Cookbook Club: Mastering the Art of French Cooking

Categories: News and previews

Angela Clutton reflects on the latest gathering of the Cookbook Club which this month focused on Julia Child’s Mastering the Art of French Cooking

In truth, when we decided to include Julia Child in our programme of Cookbook Club events, I wasn’t too sure just what the members would make of it. I thought many would be cooking the recipes of this icon of American cooking for the first time. I expected some to know her from Meryl Streep’s portrayal in the film Julie & Julia. I hadn’t expected one person to be so desperate to bag a place in the ballot, all kinds of inducements were offered (none taken, I promise); nor the weight of feeling that comes from being an American in London and sharing the dishes of your childhood with a crowd of maybe-sceptical strangers.

Not too sceptical. But we did discover that while the language of food has so much commonality across time and place, there can be such differences of understanding too. These recipes span several pages. They cross-refer back to other recipes for key techniques. There are no photographs of the food, just a few rather beautiful illustrations. All these factors would give a modern publisher cause to scratch their head and wonder if such a book could possibly work.

Never mind the fact these two volumes of Mastering the Art of French Cooking were a labour of love for Julia Child (along with her friend Simone Beck, and also Louisette Bertholle for volume one). It took years for her (them) to write what was to become a landmark book in educating Americans on how to cook French classics. More years than I suspect any publisher would be happy to wait for now.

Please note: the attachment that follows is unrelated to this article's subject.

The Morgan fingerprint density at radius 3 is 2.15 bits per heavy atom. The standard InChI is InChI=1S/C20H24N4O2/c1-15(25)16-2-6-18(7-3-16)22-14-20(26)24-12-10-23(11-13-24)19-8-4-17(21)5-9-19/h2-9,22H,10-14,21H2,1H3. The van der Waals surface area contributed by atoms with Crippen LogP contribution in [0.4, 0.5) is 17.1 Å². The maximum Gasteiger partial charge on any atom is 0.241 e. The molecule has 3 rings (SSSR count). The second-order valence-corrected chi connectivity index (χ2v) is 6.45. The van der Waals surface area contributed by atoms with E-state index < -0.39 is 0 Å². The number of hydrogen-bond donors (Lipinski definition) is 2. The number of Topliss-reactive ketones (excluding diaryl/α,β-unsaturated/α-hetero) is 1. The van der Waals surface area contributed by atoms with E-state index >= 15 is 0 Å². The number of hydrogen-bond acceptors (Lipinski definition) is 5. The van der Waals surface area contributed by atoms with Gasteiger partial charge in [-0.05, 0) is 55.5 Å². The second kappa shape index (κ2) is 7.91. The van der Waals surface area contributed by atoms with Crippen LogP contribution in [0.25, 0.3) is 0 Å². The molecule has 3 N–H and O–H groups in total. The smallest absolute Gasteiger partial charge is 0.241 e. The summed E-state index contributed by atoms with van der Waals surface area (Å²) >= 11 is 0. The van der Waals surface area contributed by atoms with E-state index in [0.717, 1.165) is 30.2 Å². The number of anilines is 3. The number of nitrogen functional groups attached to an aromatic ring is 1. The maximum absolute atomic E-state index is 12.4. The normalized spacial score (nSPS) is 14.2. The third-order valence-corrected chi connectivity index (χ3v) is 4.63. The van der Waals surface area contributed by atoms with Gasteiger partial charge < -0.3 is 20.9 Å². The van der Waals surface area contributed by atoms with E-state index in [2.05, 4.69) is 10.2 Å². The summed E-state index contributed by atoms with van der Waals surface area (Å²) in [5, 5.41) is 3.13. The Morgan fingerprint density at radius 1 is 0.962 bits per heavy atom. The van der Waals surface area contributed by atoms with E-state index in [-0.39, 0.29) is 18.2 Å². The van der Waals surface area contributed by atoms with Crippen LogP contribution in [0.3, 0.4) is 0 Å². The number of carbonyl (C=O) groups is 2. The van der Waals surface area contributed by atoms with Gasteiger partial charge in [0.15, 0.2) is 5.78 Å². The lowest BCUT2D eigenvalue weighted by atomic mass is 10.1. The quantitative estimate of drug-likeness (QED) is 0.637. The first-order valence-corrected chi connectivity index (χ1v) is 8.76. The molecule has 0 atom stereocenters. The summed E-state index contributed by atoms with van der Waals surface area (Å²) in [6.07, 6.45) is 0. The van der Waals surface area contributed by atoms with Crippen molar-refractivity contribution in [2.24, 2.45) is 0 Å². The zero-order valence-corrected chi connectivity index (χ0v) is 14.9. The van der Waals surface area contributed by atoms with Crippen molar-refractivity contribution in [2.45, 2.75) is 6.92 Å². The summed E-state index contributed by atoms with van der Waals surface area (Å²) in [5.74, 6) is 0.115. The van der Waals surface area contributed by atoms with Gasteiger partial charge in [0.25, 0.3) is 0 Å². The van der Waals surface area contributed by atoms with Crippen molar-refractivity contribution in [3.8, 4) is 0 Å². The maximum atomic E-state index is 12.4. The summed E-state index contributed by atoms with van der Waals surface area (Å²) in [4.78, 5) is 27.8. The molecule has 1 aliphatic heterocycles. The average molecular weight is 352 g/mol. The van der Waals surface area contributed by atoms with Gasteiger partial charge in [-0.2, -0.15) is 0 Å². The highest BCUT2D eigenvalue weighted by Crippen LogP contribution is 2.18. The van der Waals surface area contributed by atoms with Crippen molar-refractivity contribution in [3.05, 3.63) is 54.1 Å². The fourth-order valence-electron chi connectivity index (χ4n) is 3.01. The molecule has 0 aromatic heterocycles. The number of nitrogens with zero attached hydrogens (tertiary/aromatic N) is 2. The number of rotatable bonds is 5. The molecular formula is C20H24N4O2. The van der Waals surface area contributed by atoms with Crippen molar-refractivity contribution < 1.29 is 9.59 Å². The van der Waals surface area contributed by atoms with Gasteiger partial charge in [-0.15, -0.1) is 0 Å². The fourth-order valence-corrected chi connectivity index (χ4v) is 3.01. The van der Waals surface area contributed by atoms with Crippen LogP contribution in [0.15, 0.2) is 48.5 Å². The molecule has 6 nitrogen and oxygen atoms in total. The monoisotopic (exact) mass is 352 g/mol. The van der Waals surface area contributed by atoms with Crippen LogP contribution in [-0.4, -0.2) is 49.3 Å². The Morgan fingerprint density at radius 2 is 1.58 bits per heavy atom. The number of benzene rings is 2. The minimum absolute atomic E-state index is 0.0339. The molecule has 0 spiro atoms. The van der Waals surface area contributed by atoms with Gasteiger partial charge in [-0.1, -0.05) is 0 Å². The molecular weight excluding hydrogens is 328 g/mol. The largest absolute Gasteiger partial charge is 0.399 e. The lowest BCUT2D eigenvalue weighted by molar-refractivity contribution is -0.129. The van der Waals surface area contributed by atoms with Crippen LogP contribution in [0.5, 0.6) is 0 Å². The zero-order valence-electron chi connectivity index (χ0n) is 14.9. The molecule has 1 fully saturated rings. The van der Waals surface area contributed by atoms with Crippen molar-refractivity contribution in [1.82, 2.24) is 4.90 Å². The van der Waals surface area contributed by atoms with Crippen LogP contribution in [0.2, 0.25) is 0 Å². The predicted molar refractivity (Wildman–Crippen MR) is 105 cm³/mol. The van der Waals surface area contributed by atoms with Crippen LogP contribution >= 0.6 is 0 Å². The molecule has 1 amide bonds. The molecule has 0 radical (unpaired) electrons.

Nicoise salad

Servant-less cooks
One of the joys of Cookbook Club is it opens up members—and me—to cooking from books we might otherwise consider an interesting read, but not a kitchen companion. That was very definitely the case here. Our cooks pushed themselves into trying all manner of wonderful dishes. Stand-outs included croutes with fondue au gruyere, fricassee de poulet a l’ancienne, and pear and almond tart. Others too, but we decided those dishes together would make for the most wonderful dinner party.

Admittedly, it would be a dinner party you would need to set aside quite a bit of time to prepare for. Julia was writing for “servant-less cooks” and while we agreed that included us, there was a feeling her 1960s and 1970s audiences may have had more time to commit to being in the kitchen than we often do now. Many of the dishes take a good while to do.

Our members talked about how more modern food writers on French food have since simplified some of the classics to suit contemporary cooks. But Julia Child deserves credit for being the one to really open up the hitherto rather mysterious world of French cooking to a larger audience.

She was—and hopefully is—beloved in America. Her fame from TV shows was to some extent based upon her larger-than-life character, but at the heart of that was Julia’s very real desire to help people cook this cuisine with her fail-proof recipes. Her catchphrase became “Bon appetite”, and those are words that lay at the heart of her life’s work: Julia Child wished us all real enjoyment of food.